ERIC Number: ED164687
Record Type: RIE
Publication Date: 1978-Sep
Reference Count: 0
Theories and Models of Ethnic Inequality.
Theories of racial and ethnic relations have been plentiful, but the empirical testing of hypotheses has not led to a cumulative growth of knowledge. As yet, no strong paradigm of research has emerged. The growth of empirical studies of racial/ethnic inequality in the United States over the last decade suggests that formal models of the process of stratification may be a significant turning point in the development of the field. Not only do such models offer a rigorous statistical method of analysis, but a cumulative research tradition seems to be developing. The expansion of models to include social origins and the temporal ordering of the socioeconomic career required specification and interpretation of how ethnic inequality is generated and transmitted across and within generations. The two major frontiers of research on ethnic stratification within cumulative research strategy are trend and compartive analysis. Trend analysis speaks to the question of whether there is a growing convergence in ethnic stratification, while comparative analysis specifies certain attributes of the social structure of geographical areas which may affect the levels and processes of ethnic stratification. (Author/WI)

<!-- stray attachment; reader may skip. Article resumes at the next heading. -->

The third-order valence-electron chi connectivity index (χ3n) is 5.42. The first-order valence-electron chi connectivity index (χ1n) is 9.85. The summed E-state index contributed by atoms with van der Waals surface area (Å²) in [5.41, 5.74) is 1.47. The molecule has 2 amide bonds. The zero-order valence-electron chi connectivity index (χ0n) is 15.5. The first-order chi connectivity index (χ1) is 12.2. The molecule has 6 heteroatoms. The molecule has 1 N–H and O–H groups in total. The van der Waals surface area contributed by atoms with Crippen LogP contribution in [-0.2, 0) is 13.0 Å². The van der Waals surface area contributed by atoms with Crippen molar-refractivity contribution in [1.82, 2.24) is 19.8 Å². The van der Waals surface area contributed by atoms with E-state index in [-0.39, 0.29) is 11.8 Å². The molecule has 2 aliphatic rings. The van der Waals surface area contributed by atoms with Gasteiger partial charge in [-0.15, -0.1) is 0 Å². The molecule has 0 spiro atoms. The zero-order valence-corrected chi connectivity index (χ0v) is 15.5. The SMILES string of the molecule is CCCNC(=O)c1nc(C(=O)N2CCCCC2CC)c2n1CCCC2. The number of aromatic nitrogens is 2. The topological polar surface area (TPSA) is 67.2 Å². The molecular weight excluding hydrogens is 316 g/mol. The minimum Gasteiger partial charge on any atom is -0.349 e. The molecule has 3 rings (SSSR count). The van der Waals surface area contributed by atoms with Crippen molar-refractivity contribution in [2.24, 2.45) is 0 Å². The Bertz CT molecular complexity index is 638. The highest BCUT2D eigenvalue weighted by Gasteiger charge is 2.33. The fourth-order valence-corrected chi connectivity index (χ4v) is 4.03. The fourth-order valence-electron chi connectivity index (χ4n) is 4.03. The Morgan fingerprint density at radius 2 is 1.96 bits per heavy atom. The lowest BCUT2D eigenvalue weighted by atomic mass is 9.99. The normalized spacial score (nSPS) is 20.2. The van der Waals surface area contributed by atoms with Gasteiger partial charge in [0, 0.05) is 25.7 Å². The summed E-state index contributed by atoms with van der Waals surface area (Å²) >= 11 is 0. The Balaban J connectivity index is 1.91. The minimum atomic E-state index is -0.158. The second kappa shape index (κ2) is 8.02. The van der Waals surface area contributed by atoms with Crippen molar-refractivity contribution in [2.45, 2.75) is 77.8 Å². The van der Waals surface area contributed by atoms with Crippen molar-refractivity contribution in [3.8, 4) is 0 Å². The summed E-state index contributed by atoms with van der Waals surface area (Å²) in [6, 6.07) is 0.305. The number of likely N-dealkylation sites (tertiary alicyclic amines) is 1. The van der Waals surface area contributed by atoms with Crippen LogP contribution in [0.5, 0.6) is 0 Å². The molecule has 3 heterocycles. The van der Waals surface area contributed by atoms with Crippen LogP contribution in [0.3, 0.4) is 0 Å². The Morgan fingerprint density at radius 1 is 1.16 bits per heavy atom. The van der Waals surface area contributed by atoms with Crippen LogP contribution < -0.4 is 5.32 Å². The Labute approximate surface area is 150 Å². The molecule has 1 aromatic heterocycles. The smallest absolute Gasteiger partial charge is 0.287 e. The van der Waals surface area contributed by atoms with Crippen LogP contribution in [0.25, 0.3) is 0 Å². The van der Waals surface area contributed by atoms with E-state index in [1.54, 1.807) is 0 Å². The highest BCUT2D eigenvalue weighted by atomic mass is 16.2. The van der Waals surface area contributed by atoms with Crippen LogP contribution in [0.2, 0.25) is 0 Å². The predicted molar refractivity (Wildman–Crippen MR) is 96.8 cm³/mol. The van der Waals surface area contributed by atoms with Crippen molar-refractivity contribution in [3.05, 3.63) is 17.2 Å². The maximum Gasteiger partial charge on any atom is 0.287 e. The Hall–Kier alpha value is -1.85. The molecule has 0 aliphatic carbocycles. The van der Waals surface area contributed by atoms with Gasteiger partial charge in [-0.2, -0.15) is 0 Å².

Publication Type: Reports - Research
Education Level: N/A
Sponsor: National Inst. of Mental Health (DHEW), Rockville, MD.
Authoring Institution: N/A
Note: Paper presented at the Annual Meetings of the American Sociological Association (San Francisco, California, September, 1978); Figure 1 may not reproduce well due to print size